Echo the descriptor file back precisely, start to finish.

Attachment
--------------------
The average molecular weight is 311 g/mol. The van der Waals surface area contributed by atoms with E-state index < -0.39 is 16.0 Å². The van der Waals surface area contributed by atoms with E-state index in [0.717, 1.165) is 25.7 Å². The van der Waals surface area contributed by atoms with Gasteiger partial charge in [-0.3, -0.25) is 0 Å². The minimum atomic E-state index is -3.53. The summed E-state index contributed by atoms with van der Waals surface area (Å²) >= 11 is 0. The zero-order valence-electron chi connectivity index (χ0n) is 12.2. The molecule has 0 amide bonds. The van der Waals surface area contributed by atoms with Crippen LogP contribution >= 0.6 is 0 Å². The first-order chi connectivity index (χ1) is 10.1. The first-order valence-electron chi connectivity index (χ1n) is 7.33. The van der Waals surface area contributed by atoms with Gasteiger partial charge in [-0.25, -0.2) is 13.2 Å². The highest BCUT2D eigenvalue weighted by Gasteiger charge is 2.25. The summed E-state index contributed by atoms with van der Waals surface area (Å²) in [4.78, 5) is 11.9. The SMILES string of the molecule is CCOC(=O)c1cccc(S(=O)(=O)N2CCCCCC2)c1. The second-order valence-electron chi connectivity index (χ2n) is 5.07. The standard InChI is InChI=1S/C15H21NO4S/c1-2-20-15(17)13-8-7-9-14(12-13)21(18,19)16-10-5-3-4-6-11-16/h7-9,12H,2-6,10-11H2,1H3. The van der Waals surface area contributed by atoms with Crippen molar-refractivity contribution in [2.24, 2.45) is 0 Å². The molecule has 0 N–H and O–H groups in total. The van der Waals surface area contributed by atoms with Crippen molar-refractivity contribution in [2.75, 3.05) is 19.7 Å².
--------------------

The average molecular weight is 311 g/mol. The van der Waals surface area contributed by atoms with E-state index < -0.39 is 16.0 Å². The van der Waals surface area contributed by atoms with E-state index in [0.717, 1.165) is 25.7 Å². The van der Waals surface area contributed by atoms with Gasteiger partial charge in [-0.3, -0.25) is 0 Å². The minimum atomic E-state index is -3.53. The summed E-state index contributed by atoms with van der Waals surface area (Å²) >= 11 is 0. The zero-order valence-electron chi connectivity index (χ0n) is 12.2. The molecule has 0 amide bonds. The van der Waals surface area contributed by atoms with Crippen LogP contribution >= 0.6 is 0 Å². The first-order chi connectivity index (χ1) is 10.1. The first-order valence-electron chi connectivity index (χ1n) is 7.33. The van der Waals surface area contributed by atoms with Gasteiger partial charge in [-0.25, -0.2) is 13.2 Å². The highest BCUT2D eigenvalue weighted by Gasteiger charge is 2.25. The summed E-state index contributed by atoms with van der Waals surface area (Å²) in [4.78, 5) is 11.9. The SMILES string of the molecule is CCOC(=O)c1cccc(S(=O)(=O)N2CCCCCC2)c1. The second-order valence-electron chi connectivity index (χ2n) is 5.07. The standard InChI is InChI=1S/C15H21NO4S/c1-2-20-15(17)13-8-7-9-14(12-13)21(18,19)16-10-5-3-4-6-11-16/h7-9,12H,2-6,10-11H2,1H3. The van der Waals surface area contributed by atoms with Crippen molar-refractivity contribution in [2.24, 2.45) is 0 Å². The molecule has 0 N–H and O–H groups in total. The van der Waals surface area contributed by atoms with Crippen molar-refractivity contribution in [2.75, 3.05) is 19.7 Å².